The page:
This is Jitendra Suna, a student of JNU, completing his PhD in history. Suna comes from an ‘untouchable’ caste from Odisha’s Kalahandi district.
He has lived in acute poverty all his life and experienced brutality of caste violence. His family is one of landless labourers. Suna has six siblings.
In 2009, he worked as a helper with Indraprastha Gas Ltd (IGL) in Delhi, fitting gas pipelines, fixing stoves and digging roads in case of pipe bursts.
Speaking to the Indian Express in September, he had said:
My mother died when I was in class VIII. I started sowing others’ paddy fields, for which I would get around Rs 30-40 per day. As part of MGNREGA, I also dug roads and ponds, for which I would get Rs 100-150 per day.
Now, the rent for the single-seater room which had been proposed at Rs 200 per month from Rs 20 might not be a big deal for people like us. I just spent 200 bucks on a cab to office today.
But for students like him, and there are hundreds like him at JNU, it’s a 10x hike in fees.
Mind you, that is not the only hike these students are protesting against. There is also the case of the one-time refundable mess security fee that has been hiked from Rs 5,500 to Rs 12,000, among other expenses.
43% of the families of all JNU students earn less than Rs 12,000 a month. They simply cannot pay utility charges of Rs 1,700, something that has been introduced for the first time
A lot of them already take a third or even half of their entire family income just to get by at JNU, to make sure that they have a future, to make sure that their next generation doesn’t get to suffer in the same cycle of poverty and abuse.
JNU makes sure that students, rich and poor alike get the best education the country has to offer.
Hello @smitaprakash ji, please don’t mind this long thread with a bit of my own story to answer your question. Here goes👇 https://t.co/57BTQUtV1a— Shahnawaz شاہ نواز (@shahnawazk) November 15, 2019
According to the Unified District Information on School Education (UDISE), the completion rate for secondary school in India was 66.36% – 66.84% for boys and 65.84% for girls in 2016-17.
That being said, for higher education, India had a gross enrollment ratio of just 26.3% in 2018-19. For males, the enrollment ratio was 26.3% and for females, it was 26.4%.
As per the All India Survey on Higher Education (AISHE), SC students constituted 14.9%, ST students occupied 5.5% and OBC students were 36.3%.
Now, this is not to say that private education doesn’t or cannot provide opportunities for elite higher education in the country, but like everything private, it is expensive.
I am a tax payer and I want more for the country from the Jawaharlal Nehru University, more like the nobel laureate alumnus Abhijit Banerjee.#TaxPayersWithJNU— Berojgar Akshay Kamble (ಕೆ ಅಕ್ಷಯ್) (अक्षय कांबळे) (@AkshayRaghunat3) November 19, 2019
Read: 15 Noted JNU Alumni Who Have Proudly Represented India. pic.twitter.com/RoaVGZgXty
According to Global Wealth Report 2016 compiled by Credit Suisse Research Institute, India is the second most unequal country in the world with the top one percent of the population owning nearly 60 percent of the total wealth.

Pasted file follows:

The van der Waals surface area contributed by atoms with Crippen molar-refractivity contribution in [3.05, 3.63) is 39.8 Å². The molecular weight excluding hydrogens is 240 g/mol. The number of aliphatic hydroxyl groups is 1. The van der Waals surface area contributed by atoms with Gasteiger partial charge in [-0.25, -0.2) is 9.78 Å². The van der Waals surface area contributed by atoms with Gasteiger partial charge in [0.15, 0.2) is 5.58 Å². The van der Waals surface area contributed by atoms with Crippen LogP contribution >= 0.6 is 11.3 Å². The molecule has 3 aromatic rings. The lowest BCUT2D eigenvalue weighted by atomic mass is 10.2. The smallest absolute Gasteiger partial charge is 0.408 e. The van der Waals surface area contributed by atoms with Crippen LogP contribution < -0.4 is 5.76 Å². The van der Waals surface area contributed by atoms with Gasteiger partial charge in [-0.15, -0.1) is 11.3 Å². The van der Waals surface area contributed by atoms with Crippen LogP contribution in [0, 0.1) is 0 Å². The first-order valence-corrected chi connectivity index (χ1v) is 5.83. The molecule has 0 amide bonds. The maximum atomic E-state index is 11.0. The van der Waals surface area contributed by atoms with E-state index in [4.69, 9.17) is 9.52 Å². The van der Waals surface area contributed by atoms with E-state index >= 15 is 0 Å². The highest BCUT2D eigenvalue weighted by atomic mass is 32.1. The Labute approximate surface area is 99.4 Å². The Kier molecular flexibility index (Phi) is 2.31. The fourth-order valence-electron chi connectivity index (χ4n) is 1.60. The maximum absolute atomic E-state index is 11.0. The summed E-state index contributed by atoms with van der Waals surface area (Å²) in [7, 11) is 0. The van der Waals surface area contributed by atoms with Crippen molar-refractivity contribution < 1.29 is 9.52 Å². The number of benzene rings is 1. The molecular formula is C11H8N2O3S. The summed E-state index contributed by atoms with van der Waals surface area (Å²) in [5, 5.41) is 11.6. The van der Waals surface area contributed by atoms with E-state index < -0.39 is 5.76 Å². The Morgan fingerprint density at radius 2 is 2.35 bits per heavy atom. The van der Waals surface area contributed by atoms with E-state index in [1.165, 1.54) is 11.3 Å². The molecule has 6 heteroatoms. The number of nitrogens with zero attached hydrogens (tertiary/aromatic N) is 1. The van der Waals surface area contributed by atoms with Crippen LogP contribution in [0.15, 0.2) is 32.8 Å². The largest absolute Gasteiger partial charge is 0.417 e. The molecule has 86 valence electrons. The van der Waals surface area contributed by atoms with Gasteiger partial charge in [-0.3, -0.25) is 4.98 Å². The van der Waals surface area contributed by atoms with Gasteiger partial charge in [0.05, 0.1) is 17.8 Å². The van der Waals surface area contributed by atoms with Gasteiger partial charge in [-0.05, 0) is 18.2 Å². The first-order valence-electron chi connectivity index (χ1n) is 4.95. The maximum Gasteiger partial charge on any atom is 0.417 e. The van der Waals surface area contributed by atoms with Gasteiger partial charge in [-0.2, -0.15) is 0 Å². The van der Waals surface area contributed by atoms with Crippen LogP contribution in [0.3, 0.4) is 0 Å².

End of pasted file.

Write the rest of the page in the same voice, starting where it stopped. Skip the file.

JNU is the best university in India (even Modi govt’s own surveys show that) and it MUST remain affordable for all! Everyone–not just the elite few–deserves quality education! #EmergencyinJNU #NoFeeHikeInJNU #TaxPayersWithJNU pic.twitter.com/eOmFmnI2j8— Arjun Mehar (@Arjun_Mehar) November 18, 2019
And it’s not like the government doesn’t have money. Despite the economy being on a slippery slope, statues worth thousands of crores have been constructed throughout the country, with the taxpayers’ money, that everyone has been yapping about.
If you ask the public, how they would like to have their tax money spent (on statues or on subsidised education), I’m sure you’ll get your answer.
I studied in Government schools and Colleges run by tax payers money. Now I pay tax for subsidised education, health and better public infrastructure. Not for statues and temples #TaxPayersWithJNU— Sony R K (@sonypadichal) November 19, 2019
I am a taxpayer and I stand by the JNU student’s struggle for affordable education. The govt has been wasting taxpayer’s money on statues and horses trading. I demand that the govt spends tax revenue on providing free education.#TaxPayersWithJNU#EmergencyinJNU— Ahmad Ali (aka Jimmy Ansari) (@AnsariLadakh) November 19, 2019
Rural & Urban wages, as per Govt. data, have barely grown at 1 to 2% per annum over last 6 years under Modi ji. To impose a 60% increase in education expenses appears totally outrageous. pic.twitter.com/L851pGDRUJ— SonaliRanade (@sonaliranade) November 19, 2019
JNU is an institute which provides unpriviliged people with top education and thats where a tax payer’s money should go rather than them fake MP’s of which half of them don’t even have an education#TaxPayersWithJNU— Arnav Yadav (@arnavy97) November 19, 2019
#TaxPayersWithJNU— Vinod Kumar (@vinodkumar20874) November 18, 2019
A country need a fine University for research. If politicians can avail the tax money, why not JNU for that.
It’s the taxpayer money and JNU is pride of nation’s. We shall pay for good education for Indian not only for politicians.
Education is the oxygen that a society needs to breathe in, in order to survive. It was always supposed to be a right. So when did it exactly become a privilege?